- Get access
- Contains open access
- ISSN: 0956-5361 (Print), 1469-1787 (Online)
- Editors: Nancy Gonlin Bellevue College|Dept. of Anthropology|Bellevue, WA 98007-6484|USA, Blanca Maldonado Center for Archaeological Studies|El Colegio de Michoacán|Sede La Piedad|Mexico, Christina T. Halperin Département d'anthropologie|Pavillon Lionel-Groulx|Université de Montréal|Canada, and William R. Fowler Vanderbilt University|Ancient Mesoamerica Editorial Office|PO Box 6307-B|Nashville, TN 37235 USA
- Editorial board
'The Night' - a new article collection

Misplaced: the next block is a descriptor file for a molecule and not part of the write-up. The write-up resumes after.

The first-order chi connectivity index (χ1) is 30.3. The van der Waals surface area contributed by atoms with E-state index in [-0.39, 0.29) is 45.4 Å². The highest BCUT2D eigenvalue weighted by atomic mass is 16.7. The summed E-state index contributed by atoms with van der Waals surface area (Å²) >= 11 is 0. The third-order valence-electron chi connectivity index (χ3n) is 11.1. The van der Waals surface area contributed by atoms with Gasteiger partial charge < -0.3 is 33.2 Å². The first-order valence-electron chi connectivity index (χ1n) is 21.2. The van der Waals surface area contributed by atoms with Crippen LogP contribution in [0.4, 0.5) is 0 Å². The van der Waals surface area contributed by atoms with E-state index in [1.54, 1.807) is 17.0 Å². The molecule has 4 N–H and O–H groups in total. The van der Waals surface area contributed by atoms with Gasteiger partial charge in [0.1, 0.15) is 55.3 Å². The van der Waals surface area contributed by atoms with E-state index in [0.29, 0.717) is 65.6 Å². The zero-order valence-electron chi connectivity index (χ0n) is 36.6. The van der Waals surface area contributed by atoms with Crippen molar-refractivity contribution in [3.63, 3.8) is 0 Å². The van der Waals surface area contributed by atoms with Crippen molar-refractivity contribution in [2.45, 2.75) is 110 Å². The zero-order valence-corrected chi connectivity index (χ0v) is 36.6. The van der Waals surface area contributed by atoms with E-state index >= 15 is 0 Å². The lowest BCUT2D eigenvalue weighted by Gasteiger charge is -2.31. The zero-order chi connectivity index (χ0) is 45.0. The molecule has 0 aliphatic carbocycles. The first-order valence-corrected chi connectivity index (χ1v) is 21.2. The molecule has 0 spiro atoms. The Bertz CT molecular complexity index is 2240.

The night was an ominous and dangerous part of life in Mesoamerica, and composed an inherent segment of the ideology and cosmology of numerous Indigenous cultures. But night-time was anything but sleepy. This sampling of articles that refer to the night illustrates not only how people went about their nocturnal business but how night-time was a part of an allegory for cosmic disorder, destruction, and renewal. Their activities included fishing, hunting, night walking, socializing, observing the dark sky, feasting, dancing, drinking fermented beverages, singing, participating in processions, celebrating a new cycle of time, venerating ancestors, and holding vigil. It wasn’t just humans who were busy at night; their spirit companions and altar-egos ran havoc, demons of darkness lurked about, deities visited each other, engaged in sexual pleasures, conflicts, killings, and continuously created the universe. Animals abounded at night, too; armadillos, foxes, owls, and jaguars to name just a few. The night was integral to the past, yet only recently has become an explicit subject of study. We hope that these articles provide a starting point for your own inquiries into the Mesoamerican night. They are free to download until the end of September 2022.